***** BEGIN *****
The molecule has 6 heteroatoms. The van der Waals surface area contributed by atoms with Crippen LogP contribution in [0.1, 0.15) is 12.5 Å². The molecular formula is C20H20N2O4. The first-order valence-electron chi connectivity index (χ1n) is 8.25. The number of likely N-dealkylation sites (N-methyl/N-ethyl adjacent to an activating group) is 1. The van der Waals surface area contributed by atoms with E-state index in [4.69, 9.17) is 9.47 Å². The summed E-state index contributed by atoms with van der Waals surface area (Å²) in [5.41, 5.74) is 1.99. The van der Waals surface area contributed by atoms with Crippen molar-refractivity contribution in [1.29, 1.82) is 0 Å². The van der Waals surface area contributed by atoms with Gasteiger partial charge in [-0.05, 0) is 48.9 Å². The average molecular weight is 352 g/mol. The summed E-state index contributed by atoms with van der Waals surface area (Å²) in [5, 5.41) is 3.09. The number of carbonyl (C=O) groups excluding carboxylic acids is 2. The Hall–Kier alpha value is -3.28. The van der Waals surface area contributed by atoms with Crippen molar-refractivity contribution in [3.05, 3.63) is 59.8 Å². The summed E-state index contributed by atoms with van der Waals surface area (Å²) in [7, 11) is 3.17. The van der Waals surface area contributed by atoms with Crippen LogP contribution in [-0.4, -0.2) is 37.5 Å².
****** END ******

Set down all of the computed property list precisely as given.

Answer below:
The molecule has 6 heteroatoms. The van der Waals surface area contributed by atoms with Crippen LogP contribution in [0.1, 0.15) is 12.5 Å². The molecular formula is C20H20N2O4. The first-order valence-electron chi connectivity index (χ1n) is 8.25. The number of likely N-dealkylation sites (N-methyl/N-ethyl adjacent to an activating group) is 1. The van der Waals surface area contributed by atoms with E-state index in [4.69, 9.17) is 9.47 Å². The summed E-state index contributed by atoms with van der Waals surface area (Å²) in [5.41, 5.74) is 1.99. The van der Waals surface area contributed by atoms with Crippen molar-refractivity contribution in [1.29, 1.82) is 0 Å². The van der Waals surface area contributed by atoms with Gasteiger partial charge in [-0.05, 0) is 48.9 Å². The average molecular weight is 352 g/mol. The summed E-state index contributed by atoms with van der Waals surface area (Å²) in [5, 5.41) is 3.09. The number of carbonyl (C=O) groups excluding carboxylic acids is 2. The Hall–Kier alpha value is -3.28. The van der Waals surface area contributed by atoms with Crippen molar-refractivity contribution in [3.05, 3.63) is 59.8 Å². The summed E-state index contributed by atoms with van der Waals surface area (Å²) in [7, 11) is 3.17. The van der Waals surface area contributed by atoms with Crippen LogP contribution in [-0.4, -0.2) is 37.5 Å².